- snorting: hoarse voice, loss of the sense of smell, nosebleeds, and a constant runny nose
- taken by mouth: reduced blood flow in your intestines, leading to bowel problems
- needle injection: higher risk of getting HIV, hepatitis C (a liver disease), and other diseases transmitted by blood contact
Yes, repeated cocaine use can lead to addiction. Addiction is a devastating brain disease in which people can’t stop using drugs even when they really want to and even after it causes terrible consequences to their health and other parts of their lives.
Because a cocaine high usually doesn't last very long, people take it again and again to try to keep feeling good. Once addicted, people who are trying to quit taking cocaine might experience withdrawal symptoms, including:
- feeling very tired
- increased appetite
- bad dreams and trouble sleeping
- slowed thinking
The right treatment, however, can help an addicted person control their cravings and stop using cocaine.
Yes, in 2015, close to 6,800 people died from a cocaine overdose. Males are much more likely to die in this way than are females. In 2015, nearly 4,900 males overdosed on cocaine, as compared with almost 1,900 females.1
Cocaine can be deadly when taken in large doses or when mixed with other drugs or alcohol. Cocaine-related deaths often happen because the heart stops (cardiac arrest), then breathing stops. Using cocaine and drinking alcohol or using other drugs increases these dangers, including the risk of overdose. For example, combining cocaine and heroin (known as a “speedball”) puts a person at higher risk of death from an overdose.
In rare instances, sudden death can occur on the first use of cocaine or soon after.
1 Centers for Disease Control and Prevention, National Center for Health Statistics. Underlying Cause of Death 1999-2015 on CDC WONDER Online Database, released 2016. Available at http://wonder.cdc.gov.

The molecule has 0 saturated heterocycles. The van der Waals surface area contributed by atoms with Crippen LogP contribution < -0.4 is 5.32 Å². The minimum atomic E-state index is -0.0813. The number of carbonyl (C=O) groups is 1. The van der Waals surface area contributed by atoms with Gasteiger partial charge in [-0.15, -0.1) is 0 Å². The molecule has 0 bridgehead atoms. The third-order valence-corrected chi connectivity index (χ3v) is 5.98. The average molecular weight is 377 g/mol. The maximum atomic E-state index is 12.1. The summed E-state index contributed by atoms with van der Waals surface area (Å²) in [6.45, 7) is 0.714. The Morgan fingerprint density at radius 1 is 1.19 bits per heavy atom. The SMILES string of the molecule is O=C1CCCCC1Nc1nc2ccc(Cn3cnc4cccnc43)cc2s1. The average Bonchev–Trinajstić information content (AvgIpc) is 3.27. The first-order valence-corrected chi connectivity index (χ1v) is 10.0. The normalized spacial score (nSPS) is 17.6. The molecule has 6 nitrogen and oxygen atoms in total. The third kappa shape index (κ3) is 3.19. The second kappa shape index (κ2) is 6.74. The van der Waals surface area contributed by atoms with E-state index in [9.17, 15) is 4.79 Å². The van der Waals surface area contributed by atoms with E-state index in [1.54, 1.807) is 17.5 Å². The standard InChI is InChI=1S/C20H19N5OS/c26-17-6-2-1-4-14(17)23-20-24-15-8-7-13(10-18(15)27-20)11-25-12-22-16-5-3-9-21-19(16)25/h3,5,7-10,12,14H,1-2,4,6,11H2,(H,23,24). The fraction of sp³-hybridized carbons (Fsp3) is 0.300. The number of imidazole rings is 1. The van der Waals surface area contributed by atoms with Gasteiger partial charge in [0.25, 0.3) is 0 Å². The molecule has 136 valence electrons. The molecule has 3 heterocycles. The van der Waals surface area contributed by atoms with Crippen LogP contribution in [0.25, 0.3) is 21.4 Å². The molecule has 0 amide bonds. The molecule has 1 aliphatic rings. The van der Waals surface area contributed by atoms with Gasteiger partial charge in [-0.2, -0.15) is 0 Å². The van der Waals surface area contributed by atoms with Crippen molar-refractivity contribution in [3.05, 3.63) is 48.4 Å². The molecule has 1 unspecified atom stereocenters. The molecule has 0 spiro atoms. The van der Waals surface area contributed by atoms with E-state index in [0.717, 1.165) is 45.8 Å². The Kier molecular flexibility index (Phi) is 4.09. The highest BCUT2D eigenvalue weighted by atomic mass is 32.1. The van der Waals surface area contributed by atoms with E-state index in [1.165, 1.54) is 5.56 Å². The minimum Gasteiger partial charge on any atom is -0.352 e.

For the most recent statistics on cocaine use among teens, see the results below from NIDA’s Monitoring the Future study.
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|Drug||Time Period||8th Graders||10th Graders||12th Graders|
* Data in brackets indicate statistically significant change from the previous year.
For more statistics on teen drug use, see NIDA’s Monitoring the Future study.
If you, or a friend, are in crisis and need to speak with someone now, please call:
- National Suicide Prevention Lifeline at 1-800-273-TALK (they don't just talk about suicide—they cover a lot of issues and will help put you in touch with someone close by).
If you need information on treatment and where you can find it, you can call:
- Substance Abuse Treatment Facility Locator at 1-800-662-HELP or visit www.findtreatment.samhsa.gov.
For more information on how to help a friend or loved one, visit our Have a Drug Problem, Need Help? page.
- Commonly Abused Drugs Chart
- DrugFacts: Cocaine
- Mind Over Matter Teaching Guide and Series: Cocaine.
- NIDA Notes Articles: Cocaine
- NIDA Notes Articles: Stimulants
- Research Report Series: Cocaine
Statistics and Trends
Centers for Disease Control and Prevention
Monitoring the Future (University of Michigan):
Substance Abuse and Mental Health Services Administration: